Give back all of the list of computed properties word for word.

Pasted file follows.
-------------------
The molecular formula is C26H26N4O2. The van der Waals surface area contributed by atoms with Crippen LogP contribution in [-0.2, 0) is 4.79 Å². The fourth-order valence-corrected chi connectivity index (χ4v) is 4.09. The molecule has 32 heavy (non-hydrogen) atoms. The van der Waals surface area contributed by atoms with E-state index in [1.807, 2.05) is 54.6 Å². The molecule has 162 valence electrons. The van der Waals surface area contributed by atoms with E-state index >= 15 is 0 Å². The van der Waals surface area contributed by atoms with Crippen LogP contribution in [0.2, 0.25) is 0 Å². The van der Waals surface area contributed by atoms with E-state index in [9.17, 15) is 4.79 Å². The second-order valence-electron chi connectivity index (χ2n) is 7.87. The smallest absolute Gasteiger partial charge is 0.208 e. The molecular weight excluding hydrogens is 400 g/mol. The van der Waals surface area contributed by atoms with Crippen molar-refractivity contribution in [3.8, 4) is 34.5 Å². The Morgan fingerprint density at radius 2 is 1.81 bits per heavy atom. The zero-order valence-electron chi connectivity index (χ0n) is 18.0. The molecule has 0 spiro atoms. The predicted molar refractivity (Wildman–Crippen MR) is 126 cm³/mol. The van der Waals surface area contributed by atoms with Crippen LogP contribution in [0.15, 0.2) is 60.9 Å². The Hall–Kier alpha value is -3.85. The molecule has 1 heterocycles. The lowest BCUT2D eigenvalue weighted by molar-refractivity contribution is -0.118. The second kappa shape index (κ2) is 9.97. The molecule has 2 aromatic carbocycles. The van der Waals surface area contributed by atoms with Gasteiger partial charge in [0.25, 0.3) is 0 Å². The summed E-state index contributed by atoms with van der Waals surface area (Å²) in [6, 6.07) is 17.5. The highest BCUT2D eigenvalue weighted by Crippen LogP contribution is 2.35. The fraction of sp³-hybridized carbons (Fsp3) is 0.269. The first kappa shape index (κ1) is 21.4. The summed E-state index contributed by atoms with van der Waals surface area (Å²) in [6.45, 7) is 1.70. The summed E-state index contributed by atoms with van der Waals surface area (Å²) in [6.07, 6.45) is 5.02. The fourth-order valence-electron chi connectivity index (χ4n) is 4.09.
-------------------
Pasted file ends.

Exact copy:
The molecular formula is C26H26N4O2. The van der Waals surface area contributed by atoms with Crippen LogP contribution in [-0.2, 0) is 4.79 Å². The fourth-order valence-corrected chi connectivity index (χ4v) is 4.09. The molecule has 32 heavy (non-hydrogen) atoms. The van der Waals surface area contributed by atoms with E-state index in [1.807, 2.05) is 54.6 Å². The molecule has 162 valence electrons. The van der Waals surface area contributed by atoms with E-state index >= 15 is 0 Å². The van der Waals surface area contributed by atoms with Crippen LogP contribution in [0.2, 0.25) is 0 Å². The van der Waals surface area contributed by atoms with E-state index in [9.17, 15) is 4.79 Å². The second-order valence-electron chi connectivity index (χ2n) is 7.87. The smallest absolute Gasteiger partial charge is 0.208 e. The molecular weight excluding hydrogens is 400 g/mol. The van der Waals surface area contributed by atoms with Crippen molar-refractivity contribution in [3.8, 4) is 34.5 Å². The Morgan fingerprint density at radius 2 is 1.81 bits per heavy atom. The zero-order valence-electron chi connectivity index (χ0n) is 18.0. The molecule has 0 spiro atoms. The predicted molar refractivity (Wildman–Crippen MR) is 126 cm³/mol. The van der Waals surface area contributed by atoms with Crippen LogP contribution in [0.15, 0.2) is 60.9 Å². The Hall–Kier alpha value is -3.85. The molecule has 1 heterocycles. The lowest BCUT2D eigenvalue weighted by molar-refractivity contribution is -0.118. The second kappa shape index (κ2) is 9.97. The molecule has 2 aromatic carbocycles. The van der Waals surface area contributed by atoms with Gasteiger partial charge in [0.25, 0.3) is 0 Å². The summed E-state index contributed by atoms with van der Waals surface area (Å²) in [6, 6.07) is 17.5. The highest BCUT2D eigenvalue weighted by Crippen LogP contribution is 2.35. The fraction of sp³-hybridized carbons (Fsp3) is 0.269. The first kappa shape index (κ1) is 21.4. The summed E-state index contributed by atoms with van der Waals surface area (Å²) in [6.45, 7) is 1.70. The summed E-state index contributed by atoms with van der Waals surface area (Å²) in [6.07, 6.45) is 5.02. The fourth-order valence-electron chi connectivity index (χ4n) is 4.09.